– And
    Feb 18 at 8:54
  • 1
    $\begingroup$ $> ./this_script.py path/to/your/CONTCAR $\endgroup$ Feb 18 at 15:05
  • $\begingroup$ I am having some trouble with the output. The lengths of a, b, and c seem to work fine, but the angles are somehow completely different from the VESTA output. For example VESTA gives me for a somewhat hexagonal cell 91.1, 80.6, and 115.6, whereas this script gives me 80.6, 64.4, and 88.9. Is this somehow related to the primitive cell? $\endgroup$
    – And
    Feb 24 at 12:34
  • $\begingroup$ I don't know much about VESTA. There might be some additional cell transformations involved. The easiest option to make sure the structures are identical is to visualize them both, translate the cell in all the directions, and compare (e.g. measuring interatomic distances). $\endgroup$ Feb 24 at 15:42
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Of course, you can use python. For example:

  • CONTCAR template:

    GeTe
    1.00000000000000
    4.2642961037835692   -0.0182827012387123   -0.0127716218381237
    2.2215279123437899    3.6399683038796313   -0.0127716218406244
    2.2215279123442269    1.2405016904345516    3.4220882400997064
    Ge   Te
    1     1
    Direct
    -0.0008620876194062 -0.0008620876194055 -0.0008620876194060
     0.5218621726194035  0.5218621076194079  0.5218621136194089
    
     0.00000000E+00  0.00000000E+00  0.00000000E+00
     0.00000000E+00  0.00000000E+00  0.00000000E+00
    
  • Lattice parameters from VESTA:

    a =  4.26435 Å      α = 58.8490° 
    b =  4.26435 Å      β = 58.8490°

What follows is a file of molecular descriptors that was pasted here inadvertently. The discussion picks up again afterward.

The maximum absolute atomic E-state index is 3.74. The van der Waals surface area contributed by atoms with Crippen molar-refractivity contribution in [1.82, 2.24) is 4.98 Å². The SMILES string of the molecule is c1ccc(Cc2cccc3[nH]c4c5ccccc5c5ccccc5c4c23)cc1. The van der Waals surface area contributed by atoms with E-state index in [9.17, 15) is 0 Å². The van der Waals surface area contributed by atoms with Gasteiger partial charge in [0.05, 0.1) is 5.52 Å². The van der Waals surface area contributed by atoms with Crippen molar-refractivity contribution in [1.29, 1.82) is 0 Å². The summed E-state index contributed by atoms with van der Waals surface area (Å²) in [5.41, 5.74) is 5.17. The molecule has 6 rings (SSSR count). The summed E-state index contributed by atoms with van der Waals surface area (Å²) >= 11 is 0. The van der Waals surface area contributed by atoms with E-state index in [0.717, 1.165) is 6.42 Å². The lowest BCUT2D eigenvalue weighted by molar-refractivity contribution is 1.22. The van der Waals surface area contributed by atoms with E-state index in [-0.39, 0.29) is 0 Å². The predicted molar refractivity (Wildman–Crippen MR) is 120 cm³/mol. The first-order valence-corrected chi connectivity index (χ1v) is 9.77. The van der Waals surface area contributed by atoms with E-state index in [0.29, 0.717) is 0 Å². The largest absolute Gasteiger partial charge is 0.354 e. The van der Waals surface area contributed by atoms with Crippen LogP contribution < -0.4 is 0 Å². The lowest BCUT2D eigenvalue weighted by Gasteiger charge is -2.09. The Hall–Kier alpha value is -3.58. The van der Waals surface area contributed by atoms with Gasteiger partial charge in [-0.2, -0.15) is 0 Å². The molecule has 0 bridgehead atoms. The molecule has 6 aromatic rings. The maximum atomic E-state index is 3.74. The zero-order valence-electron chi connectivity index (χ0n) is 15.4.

c =  4.26435 Å      γ = 58.8490°
    
  • Python script:

    import numpy as np
    
    with open("CONTCAR","r") as f:
        lines=f.readlines()
    
    lat_mat=np.zeros((3,3))
    for i in range(3):
        lat_mat[i,:]=list(map(float,lines[2+i].strip().split()))
    
    a=np.sqrt(np.sum(lat_mat[0,:]**2))
    b=np.sqrt(np.sum(lat_mat[1,:]**2))
    c=np.sqrt(np.sum(lat_mat[2,:]**2))
    print(a,b,c)
    
    alpha = np.arccos(np.dot(lat_mat[1,:],lat_mat[2,:])/b/c)*360/2/np.pi
    beta  = np.arccos(np.dot(lat_mat[0,:],lat_mat[2,:])/a/c)*360/2/np.pi
    gamma = np.arccos(np.dot(lat_mat[0,:],lat_mat[1,:])/a/b)*360/2/np.pi
    print(alpha,beta,gamma)
    
  • Python output:

    4.26435442150775   4.264354421585447  4.264354421518477
    
    58.84900754415152  58.84900754404418  58.849007544603154
    

You may realize this with a bash script. Also, the atomic simulation environment (ASE) can do this.

Hope it helps.

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    $\begingroup$ +1 and with that, congrats on now reaching 8000 points Jack! One thing that might improve this answer is to put the python and VESTA output in code blocks so that it all looks neater, more consistent and more professional. To the OP, this Python script is probably a better solution than using a Bash script, since it involves all those arccos functions and sqrt functions. You can do trig functions in Bash, but it doesn't save you much compared to using Jack's Python script, see this for example: stackoverflow.com/q/23854380/1271772. $\endgroup$ Feb 17 at 5:29